Bandwidth for High Speed Networks

However if viable this all core design would allow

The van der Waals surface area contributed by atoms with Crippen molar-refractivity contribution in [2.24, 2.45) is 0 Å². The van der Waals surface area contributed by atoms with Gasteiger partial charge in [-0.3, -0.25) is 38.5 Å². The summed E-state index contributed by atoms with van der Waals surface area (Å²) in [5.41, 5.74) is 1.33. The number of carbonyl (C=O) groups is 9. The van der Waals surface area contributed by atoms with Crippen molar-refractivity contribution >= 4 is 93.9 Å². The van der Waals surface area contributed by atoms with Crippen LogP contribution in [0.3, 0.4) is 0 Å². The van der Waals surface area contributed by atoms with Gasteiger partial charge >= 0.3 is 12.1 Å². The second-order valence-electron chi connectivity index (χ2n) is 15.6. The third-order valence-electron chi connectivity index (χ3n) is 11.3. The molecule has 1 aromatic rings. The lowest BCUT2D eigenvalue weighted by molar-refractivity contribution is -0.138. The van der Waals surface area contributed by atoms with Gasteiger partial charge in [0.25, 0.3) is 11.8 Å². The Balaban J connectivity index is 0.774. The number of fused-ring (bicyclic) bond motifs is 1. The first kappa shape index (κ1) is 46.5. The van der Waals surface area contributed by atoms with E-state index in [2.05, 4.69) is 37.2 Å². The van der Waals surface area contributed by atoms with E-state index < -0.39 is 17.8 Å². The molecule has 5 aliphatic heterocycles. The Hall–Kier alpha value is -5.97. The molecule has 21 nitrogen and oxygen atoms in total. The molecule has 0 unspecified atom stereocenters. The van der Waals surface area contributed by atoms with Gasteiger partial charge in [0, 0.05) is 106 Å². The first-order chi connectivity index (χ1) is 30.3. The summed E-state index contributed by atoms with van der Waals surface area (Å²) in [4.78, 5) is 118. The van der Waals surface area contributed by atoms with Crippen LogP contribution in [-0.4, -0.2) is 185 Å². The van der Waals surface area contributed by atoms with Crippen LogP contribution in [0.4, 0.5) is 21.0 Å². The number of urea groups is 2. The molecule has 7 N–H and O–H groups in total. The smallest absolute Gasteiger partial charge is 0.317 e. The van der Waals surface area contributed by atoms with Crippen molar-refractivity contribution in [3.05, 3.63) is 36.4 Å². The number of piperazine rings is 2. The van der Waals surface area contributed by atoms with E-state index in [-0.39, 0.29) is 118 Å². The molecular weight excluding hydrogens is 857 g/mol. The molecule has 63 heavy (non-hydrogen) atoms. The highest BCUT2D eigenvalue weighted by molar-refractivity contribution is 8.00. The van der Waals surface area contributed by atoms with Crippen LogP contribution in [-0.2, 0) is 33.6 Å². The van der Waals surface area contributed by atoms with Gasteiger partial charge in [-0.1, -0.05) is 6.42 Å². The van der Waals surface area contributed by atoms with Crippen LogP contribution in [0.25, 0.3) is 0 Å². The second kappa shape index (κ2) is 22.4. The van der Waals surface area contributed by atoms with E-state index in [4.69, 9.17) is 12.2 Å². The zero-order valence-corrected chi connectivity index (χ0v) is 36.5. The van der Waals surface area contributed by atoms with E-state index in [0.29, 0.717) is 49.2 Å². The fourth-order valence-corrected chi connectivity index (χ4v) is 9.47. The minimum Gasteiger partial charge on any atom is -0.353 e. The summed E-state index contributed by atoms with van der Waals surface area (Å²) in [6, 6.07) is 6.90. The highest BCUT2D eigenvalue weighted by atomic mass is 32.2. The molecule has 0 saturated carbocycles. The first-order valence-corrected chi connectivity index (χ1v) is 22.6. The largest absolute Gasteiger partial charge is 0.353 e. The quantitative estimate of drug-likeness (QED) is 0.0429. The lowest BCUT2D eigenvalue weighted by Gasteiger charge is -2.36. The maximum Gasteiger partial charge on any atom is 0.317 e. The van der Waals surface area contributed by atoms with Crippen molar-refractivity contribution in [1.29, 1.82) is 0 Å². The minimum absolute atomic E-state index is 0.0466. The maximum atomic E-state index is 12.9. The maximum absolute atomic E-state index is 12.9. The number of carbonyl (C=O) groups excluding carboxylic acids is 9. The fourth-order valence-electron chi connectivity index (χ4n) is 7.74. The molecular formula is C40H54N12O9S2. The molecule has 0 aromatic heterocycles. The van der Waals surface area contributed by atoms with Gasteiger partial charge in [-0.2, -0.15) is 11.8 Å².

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Unformatted text preview: ile our initial simulations with large latencies did not reveal any signi cant problems, we do not yet understand CSFQ well enough to be con dent in the viability of this all-core" design. However, if viable, this all-core" design would allow all interior routers to have only very simple forwarding and dropping mechanisms, without any need to classify packets into ows. In addition, we should note that it is possible to use a CSFQ-like architecture to provide service guarantees. A possible approach would be to use the route pinning mechanisms described in 23 , and to shape the aggregate guaranteed tra c at each output link of core routers 6 . One of the initial assumptions of this paper was that the more traditional mechanisms used to achieve fair allocations, such as Fair Queueing or FRED, were too complex to implement cost-e ectively at su ciently high speeds. If this is the case, then a more scalable approach like CSFQ is necessary to achieve fair allocations. The CSFQ islands would be comprised of high-speed backbones, and the edge routers would be at lower speeds where classi cation and other per- ow operations were not a problem. However, CSFQ may still play a role even if router technology advances to the stage where the more traditional mechanisms can reach su ciently high speeds. Because the core-version of CSFQ could presumably be retro t on a sizable fraction of the installed router base since its complexity is roughly comparable to RED and can be implemented in software, it may be that CSFQ islands are not high-speed backbones but rather are comprised of legacy routers. Lastly, we should note that the CSFQ approach requires some con guration, with edge routers distinguished from core routers. Moreover, CSFQ must be adopted an island at a time rather than router-by-router. We do not know if this presents a serious impediment to CSFQ's adoption. References 1 J.C.R. Bennett, D.C. Stephens, and H. Zhang. High speed, scalable, and accurate implementation of...
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